Theater of the absurd

We have what are arguably some of the hottest tickets in town.

From Eugène Ionesco’s play Victims of Duty (1953):

CHOUBERT: It’s quite interesting. The Government’s urging all the citizens of the big towns to cultivate detachment. According to this, it’s our last hope of finding an answer to the economic crisis, the confusion of the spirit and the problems of existence.

MADELEINE: We’ve tried everything else, and it hasn’t done any good, but I don’t suppose it’s anyone’s fault.

CHOUBERT: For the time being the Government’s merely recommending this ultimate solution in a friendly manner. They can’t fool us; we know how a recommendation has a way of turning into an order.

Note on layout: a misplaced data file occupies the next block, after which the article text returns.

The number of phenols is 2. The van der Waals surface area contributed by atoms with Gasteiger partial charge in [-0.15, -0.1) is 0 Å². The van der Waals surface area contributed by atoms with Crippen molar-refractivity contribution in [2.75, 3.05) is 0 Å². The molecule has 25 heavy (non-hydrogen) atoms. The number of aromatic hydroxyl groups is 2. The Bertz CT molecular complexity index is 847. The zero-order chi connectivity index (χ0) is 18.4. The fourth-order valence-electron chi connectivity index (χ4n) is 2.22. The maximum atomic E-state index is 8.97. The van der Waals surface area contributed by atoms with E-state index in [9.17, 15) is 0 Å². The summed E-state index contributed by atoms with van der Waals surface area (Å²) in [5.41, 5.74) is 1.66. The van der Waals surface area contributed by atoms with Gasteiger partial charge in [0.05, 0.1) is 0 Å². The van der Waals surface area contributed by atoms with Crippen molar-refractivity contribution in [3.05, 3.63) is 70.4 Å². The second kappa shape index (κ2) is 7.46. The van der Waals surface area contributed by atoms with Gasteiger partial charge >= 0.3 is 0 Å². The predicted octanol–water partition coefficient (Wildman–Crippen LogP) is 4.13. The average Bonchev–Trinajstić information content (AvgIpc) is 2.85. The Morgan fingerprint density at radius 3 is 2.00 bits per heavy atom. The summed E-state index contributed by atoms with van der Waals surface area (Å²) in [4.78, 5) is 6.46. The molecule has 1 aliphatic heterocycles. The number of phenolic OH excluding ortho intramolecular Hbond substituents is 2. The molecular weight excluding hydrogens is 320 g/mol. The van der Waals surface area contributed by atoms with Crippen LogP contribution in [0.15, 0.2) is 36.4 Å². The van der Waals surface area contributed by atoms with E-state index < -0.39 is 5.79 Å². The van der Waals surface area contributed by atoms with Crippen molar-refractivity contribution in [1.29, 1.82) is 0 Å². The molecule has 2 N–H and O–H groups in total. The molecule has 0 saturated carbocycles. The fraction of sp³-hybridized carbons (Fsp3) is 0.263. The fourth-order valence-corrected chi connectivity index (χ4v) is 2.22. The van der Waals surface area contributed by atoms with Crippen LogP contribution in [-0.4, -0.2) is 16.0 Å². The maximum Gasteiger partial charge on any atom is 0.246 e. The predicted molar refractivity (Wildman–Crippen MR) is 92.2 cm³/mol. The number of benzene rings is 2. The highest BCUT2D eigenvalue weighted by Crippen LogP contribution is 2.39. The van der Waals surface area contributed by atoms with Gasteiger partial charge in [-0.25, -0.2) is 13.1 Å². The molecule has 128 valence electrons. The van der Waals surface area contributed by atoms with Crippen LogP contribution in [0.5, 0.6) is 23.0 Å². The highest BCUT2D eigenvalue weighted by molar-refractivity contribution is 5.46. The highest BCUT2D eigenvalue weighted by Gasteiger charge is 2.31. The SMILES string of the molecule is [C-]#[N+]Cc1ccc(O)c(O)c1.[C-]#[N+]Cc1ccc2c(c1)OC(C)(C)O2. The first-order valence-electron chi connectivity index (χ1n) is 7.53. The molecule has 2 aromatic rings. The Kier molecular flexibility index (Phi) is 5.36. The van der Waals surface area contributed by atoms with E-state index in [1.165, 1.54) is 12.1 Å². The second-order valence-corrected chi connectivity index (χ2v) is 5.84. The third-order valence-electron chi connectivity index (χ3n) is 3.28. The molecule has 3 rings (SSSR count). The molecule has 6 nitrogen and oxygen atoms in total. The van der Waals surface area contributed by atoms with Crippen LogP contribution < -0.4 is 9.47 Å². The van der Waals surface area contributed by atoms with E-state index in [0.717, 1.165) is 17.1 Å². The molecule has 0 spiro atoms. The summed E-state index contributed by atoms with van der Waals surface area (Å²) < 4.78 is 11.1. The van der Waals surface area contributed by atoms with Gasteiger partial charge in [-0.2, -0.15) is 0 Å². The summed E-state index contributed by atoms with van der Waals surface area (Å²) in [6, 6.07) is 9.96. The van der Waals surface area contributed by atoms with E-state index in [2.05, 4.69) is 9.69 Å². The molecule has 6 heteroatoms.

MADELEINE: You’re always so anxious to generalize!

CHOUBERT: We know how suggestions suddenly come to look like rules, strict laws.

MADELEINE: Well, my dear, you know the law is necessary, and what’s necessary and indispensable is good, and everything that’s good is nice. And it really is very nice indeed to be a good, law-abiding citizen and do one’s duty and have a clear conscience! …

CHOUBERT: Yes, Madeleine. When one really thinks about it, you’re right. There is something to be said for the law.

MADELEINE: Of course there is.

CHOUBERT: Yes, yes. Renunciation has one important advantage: it’s political and mystical at the same time. It bears fruit on two levels.

The beginning of the end

From page 219 of The Cabin at the End of the World (Paul Tremblay; 2018):